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Ladies of Leisure (1930)

Passed | | Drama, Romance | 5 April 1930 (USA)
An upper-crust artist hires a 'party girl' as a model; romance follows.

Director:

(as Frank R. Capra)

Writers:

(adapted from stage play), (adapted from stage play) | 1 more credit »
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Cast

Complete credited cast:
...
...
Jerry Strong
...
Bill Standish
...
Dot Lamar
...
Mrs. Strong
...
John Strong
...
Claire Collins
...
Charlie
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Storyline

Jerry Strong is the son of a rich businessman, but wants to be a painter. He hires Kay Arnold, a good girl with a bad past, as a model. They fall in love, and plan to get married. But Jerry's parents raise strong objections. Written by John Oswalt <jao@jao.com>

Plot Summary | Add Synopsis

Taglines:

ALL TALKING DRAMA OF NEW YORK'S NIGHT LIFE See more »

Genres:

Drama | Romance

Certificate:

Passed
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Details

Country:

Language:

Release Date:

5 April 1930 (USA)  »

Also Known As:

Ladies of the Evening  »

Company Credits

Show detailed on  »

Technical Specs

Runtime:

Sound Mix:

(Western Electric System)

Aspect Ratio:

1.20 : 1
See  »
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Did You Know?

Trivia

Several sources list Graves' character name incorrectly as "Jerry Strange". (Perhaps his name was spelled thus in the silent version?) But in the soundtrack of the talkie version, spoken dialog clearly identifies his surname as "Strong", including the crucial phone call (trying to save the heroine's life), in which he says, "I'm Jerry Strong." See more »

Goofs

Although the onscreen credits state "Adapted from A David Belasco-Milton Herbert Gropper stage play," only Gropper was the author of the play; Belasco produced it. See more »

Quotes

Kay Arnold: I read somewhere in a book that you can't have your cake and eat it too.
Dot Lamar: Aw, baloney! Sure you can have your cake and eat it.
Kay Arnold: Yeah? How?
Dot Lamar: Have two cakes!
See more »

Connections

Featured in The Lady with the Torch (1999) See more »

Soundtracks

Appassionato
(uncredited)
Music by Gaston Borch
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User Reviews

 
The Movie That Made Barbara Stanwyck a Star
15 January 2005 | by (United States) – See all my reviews

23 year old Barbara Stanwyck became a leading film star in 1930 with the release of LADIES OF LEISURE, after having starred in two flops in 1929. This is a very slender story of a good time girl who falls in love with a millionaire's son who basically is just interested in her as a model for a painting he wants to do. Given how free-wheeling and blunt most early talkies were on morality, this movie is surprisingly discreet about Stanwyck's character's past. We are supposed to read into the story she's a prostitute (or more accurately, a former mistress) - but in her first scene she is fleeing a yacht party that's too risqué for her!! Stanwyck rings honesty out of a cardboard script and she's got good support from three second-tier silent stars who are quite good in talkies - Ralph Graves as the object of her affection, Marie Prevost as her wisecracking, less prudish pal, and especially Lowell Sherman as Graves' drunken buddy who is very open to being Stanwyck's next sugar daddy yet the best scene is the confrontation being Stanwyck and Graves' mother, superbly played by a somewhat unsung character actress, Nance O'Neil.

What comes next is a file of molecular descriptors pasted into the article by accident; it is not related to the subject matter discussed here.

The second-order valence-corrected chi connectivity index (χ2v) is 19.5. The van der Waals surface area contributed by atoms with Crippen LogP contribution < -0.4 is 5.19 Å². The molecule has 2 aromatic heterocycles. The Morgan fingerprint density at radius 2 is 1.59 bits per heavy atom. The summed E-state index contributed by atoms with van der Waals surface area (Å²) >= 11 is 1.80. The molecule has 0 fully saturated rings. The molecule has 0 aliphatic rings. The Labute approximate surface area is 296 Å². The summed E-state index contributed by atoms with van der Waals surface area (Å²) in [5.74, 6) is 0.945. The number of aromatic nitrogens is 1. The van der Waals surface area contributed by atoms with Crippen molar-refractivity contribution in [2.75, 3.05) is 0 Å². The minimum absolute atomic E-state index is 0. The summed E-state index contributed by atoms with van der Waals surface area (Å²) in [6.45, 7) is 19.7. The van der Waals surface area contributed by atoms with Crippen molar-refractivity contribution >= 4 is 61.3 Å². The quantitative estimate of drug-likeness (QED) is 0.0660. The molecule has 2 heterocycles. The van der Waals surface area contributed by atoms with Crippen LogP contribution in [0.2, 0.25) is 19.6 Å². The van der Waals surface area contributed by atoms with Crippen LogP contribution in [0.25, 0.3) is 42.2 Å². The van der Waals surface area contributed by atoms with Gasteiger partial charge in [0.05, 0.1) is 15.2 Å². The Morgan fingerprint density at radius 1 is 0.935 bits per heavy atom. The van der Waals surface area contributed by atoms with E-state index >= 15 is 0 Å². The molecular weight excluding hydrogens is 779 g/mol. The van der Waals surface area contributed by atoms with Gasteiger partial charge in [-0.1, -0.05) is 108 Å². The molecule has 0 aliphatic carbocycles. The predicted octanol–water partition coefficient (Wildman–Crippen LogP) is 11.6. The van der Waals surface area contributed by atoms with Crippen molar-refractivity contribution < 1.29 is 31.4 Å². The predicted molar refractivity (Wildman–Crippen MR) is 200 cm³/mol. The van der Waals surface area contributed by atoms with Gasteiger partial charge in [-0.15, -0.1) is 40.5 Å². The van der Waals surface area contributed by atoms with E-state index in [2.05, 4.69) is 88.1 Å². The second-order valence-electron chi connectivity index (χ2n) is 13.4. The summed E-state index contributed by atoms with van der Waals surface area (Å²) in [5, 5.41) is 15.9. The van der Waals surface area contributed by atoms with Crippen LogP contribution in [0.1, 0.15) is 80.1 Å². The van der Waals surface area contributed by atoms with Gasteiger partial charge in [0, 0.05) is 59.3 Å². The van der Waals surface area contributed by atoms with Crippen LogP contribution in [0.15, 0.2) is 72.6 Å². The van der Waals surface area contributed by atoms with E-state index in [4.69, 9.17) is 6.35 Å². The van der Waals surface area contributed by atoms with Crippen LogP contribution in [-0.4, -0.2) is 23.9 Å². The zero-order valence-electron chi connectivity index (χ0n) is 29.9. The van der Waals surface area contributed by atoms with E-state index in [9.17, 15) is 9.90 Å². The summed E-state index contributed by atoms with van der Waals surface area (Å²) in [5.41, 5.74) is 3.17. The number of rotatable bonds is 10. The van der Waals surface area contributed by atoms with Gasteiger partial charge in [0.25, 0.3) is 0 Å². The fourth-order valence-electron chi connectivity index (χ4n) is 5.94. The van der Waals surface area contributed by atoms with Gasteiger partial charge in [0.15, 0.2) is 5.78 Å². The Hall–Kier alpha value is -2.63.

The movie's minor fame today rests on it being Stanwyck's first screen success and an early hit for director Frank Capra yet Capra's direction is rather dull and often awkward and the movie is very badly edited with some scenes conspicuously made up of different takes with shot angles and acting rhythms off among other giveaways (to say nothing of the scene where Graves answers the phone and says "Hello" way before the receiver is anywhere near his mouth!!) As mentioned by another reviewer, a "silent" version of the film was also shot (the smaller studios like Columbia were still making silent versions of some of their films up to 1931 for the ever dwindling number of movie theaters that were still not wired for sound), I don't know anything about the silent version being available on video and not the sound film, possibly the silent version fell into public domain and that's why that version alone is on tape, however the sound version still exists and was shown on American Movie Classics in the early 1990's back when that channel actually showed classic movies. Turner Classic Movies, on the other hand, has so many MGM and Warner Bros. films at their disposal they hardly need to go elsewhere for films so it's not likely they will bother to pick up rights to this movie from Columbia. I wouldn't be surprised, however, one day to see it and a number of other early Capra talkies together in a boxed DVD set given his legend as a director.


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